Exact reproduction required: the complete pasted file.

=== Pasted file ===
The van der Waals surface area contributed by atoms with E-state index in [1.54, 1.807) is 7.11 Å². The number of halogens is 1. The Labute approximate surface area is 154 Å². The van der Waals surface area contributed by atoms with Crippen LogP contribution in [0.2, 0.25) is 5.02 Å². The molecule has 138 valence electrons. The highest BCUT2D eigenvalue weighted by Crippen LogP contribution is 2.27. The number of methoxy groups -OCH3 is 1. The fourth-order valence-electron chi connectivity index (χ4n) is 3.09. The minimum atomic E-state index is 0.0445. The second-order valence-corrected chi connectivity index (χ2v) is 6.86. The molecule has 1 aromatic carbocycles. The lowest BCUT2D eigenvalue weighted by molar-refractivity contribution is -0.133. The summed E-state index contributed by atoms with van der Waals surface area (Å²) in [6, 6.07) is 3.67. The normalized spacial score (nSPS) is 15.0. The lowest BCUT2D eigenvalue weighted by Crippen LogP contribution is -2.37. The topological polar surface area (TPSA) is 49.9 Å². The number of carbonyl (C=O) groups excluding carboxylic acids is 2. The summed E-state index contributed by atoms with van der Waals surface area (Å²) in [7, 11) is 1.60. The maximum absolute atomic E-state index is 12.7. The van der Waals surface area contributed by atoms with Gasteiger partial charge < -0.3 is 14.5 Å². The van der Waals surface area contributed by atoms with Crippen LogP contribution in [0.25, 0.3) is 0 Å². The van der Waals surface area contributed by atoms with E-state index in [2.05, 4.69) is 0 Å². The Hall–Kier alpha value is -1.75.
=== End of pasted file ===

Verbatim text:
The van der Waals surface area contributed by atoms with E-state index in [1.54, 1.807) is 7.11 Å². The number of halogens is 1. The Labute approximate surface area is 154 Å². The van der Waals surface area contributed by atoms with Crippen LogP contribution in [0.2, 0.25) is 5.02 Å². The molecule has 138 valence electrons. The highest BCUT2D eigenvalue weighted by Crippen LogP contribution is 2.27. The number of methoxy groups -OCH3 is 1. The fourth-order valence-electron chi connectivity index (χ4n) is 3.09. The minimum atomic E-state index is 0.0445. The second-order valence-corrected chi connectivity index (χ2v) is 6.86. The molecule has 1 aromatic carbocycles. The lowest BCUT2D eigenvalue weighted by molar-refractivity contribution is -0.133. The summed E-state index contributed by atoms with van der Waals surface area (Å²) in [6, 6.07) is 3.67. The normalized spacial score (nSPS) is 15.0. The lowest BCUT2D eigenvalue weighted by Crippen LogP contribution is -2.37. The topological polar surface area (TPSA) is 49.9 Å². The number of carbonyl (C=O) groups excluding carboxylic acids is 2. The summed E-state index contributed by atoms with van der Waals surface area (Å²) in [7, 11) is 1.60. The maximum absolute atomic E-state index is 12.7. The van der Waals surface area contributed by atoms with Gasteiger partial charge < -0.3 is 14.5 Å². The van der Waals surface area contributed by atoms with Crippen LogP contribution in [0.25, 0.3) is 0 Å². The van der Waals surface area contributed by atoms with E-state index in [2.05, 4.69) is 0 Å². The Hall–Kier alpha value is -1.75.